I’m a firm believer in the intuition and truth that we get from our bodies. I teach my clients to focus below the chin when making important decisions. For me, the truth lies at the solar plexis. Others find it closer to the heart.
Speaking with my book club the other night about important life decisions, I shared that I have had many decisions in my life that I knew to be true and never questioned. My body told me so and I never waivered. But then there’s a whole other set of decisions where my body doesn’t tell me.
I’ve been mulling over that information, and while in a twisty, long pose in yoga this morning I had an aha moment.
I realized that all of the decisions that I say “I knew for sure. My body told me”—they were all happy decisions. Knowing my husband was the person I should marry. Knowing what schools to attend. What job to accept. Even what house to buy. They felt “right.”
The decisions where I feel less certain are the darker ones. Not the “Hell yes!” life choices, but the firm “No.” The ending of relationships. The creation of boundaries. The times to leave rather than stay. To wait and rest rather than push forward. To quit.
My inner critic has a field day with me when the decisions are about the darker pieces of life. I believe the importance of embracing our shadows. That life is both the sun and the moon. The darkness and the light.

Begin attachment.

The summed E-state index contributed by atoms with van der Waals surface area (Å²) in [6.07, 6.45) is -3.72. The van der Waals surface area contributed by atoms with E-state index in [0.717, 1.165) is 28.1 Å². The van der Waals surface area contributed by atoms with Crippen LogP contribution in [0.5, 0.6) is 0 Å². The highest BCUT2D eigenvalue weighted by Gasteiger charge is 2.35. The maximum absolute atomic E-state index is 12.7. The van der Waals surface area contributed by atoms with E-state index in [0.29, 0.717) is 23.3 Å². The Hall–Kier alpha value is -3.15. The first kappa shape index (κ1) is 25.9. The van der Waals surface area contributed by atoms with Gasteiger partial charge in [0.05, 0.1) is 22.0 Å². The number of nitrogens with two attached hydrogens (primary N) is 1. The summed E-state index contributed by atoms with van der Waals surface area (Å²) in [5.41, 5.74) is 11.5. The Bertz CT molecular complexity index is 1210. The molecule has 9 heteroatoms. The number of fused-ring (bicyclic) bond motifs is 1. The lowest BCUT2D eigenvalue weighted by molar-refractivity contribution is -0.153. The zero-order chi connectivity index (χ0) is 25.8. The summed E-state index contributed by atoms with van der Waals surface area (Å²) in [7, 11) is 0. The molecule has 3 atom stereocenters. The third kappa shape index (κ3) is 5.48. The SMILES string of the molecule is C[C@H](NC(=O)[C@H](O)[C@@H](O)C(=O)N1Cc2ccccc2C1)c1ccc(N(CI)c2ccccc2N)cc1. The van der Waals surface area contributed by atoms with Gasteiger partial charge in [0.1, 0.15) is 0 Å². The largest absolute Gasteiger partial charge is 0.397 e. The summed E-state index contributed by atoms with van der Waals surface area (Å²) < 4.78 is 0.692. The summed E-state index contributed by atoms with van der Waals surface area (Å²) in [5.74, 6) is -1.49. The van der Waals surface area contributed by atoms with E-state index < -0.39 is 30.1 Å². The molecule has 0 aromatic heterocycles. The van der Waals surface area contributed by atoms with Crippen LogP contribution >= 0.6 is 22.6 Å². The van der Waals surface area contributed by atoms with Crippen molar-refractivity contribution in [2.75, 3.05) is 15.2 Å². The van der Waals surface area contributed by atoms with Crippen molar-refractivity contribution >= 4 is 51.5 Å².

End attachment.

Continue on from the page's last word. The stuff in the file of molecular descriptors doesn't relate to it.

My body DOES tell me lots of information about these darker decisions— but I resist it. I can hear myself say, in a voice that must be a three-year-old version of myself, “But I don’t want to.”
Bravery is easy on the fun side but hell on the dark side. I don’t want to disappoint. Hurt other’s feelings. Give up. Be a quitter. Take the easy way out.
I am learning just how much I resist the tough stuff. I prefer to turn a “no” into a “yes.” If there’s a problem, I will work harder. Dig deeper. Fix it. Taking a brave leap is my superpower.
I see the limits of this strategy as a middle-aged runner. “Push through” was always my motto. These days, pushing harder means an injury. Learning to be softer. To know when to say “Enough” is my work.
NOT stopping, walking away, setting the boundary—it just delays the healing. I believe the Oprah metaphor that the universe throws a pebble at us to notice what we need to do. And then a rock. And eventually it’s a big brick toward our head. And all the while the resistance to these messages are loaded with guilt, grief, doubt.
Being brave means sitting still. Moving through the darkness back into the light. We expend enormous energy trying to stay in the same place, even when it’s time to move on. As with all life coaching work, noticing our blocks is the first step toward choosing new ways to live.
So here’s to the moon and the shadows. May they hold me as much as the sun and the light.

Written by Dr. Dana Mitra

I am a life coach at Coaching By Dana and tenured academic professor at Penn State.

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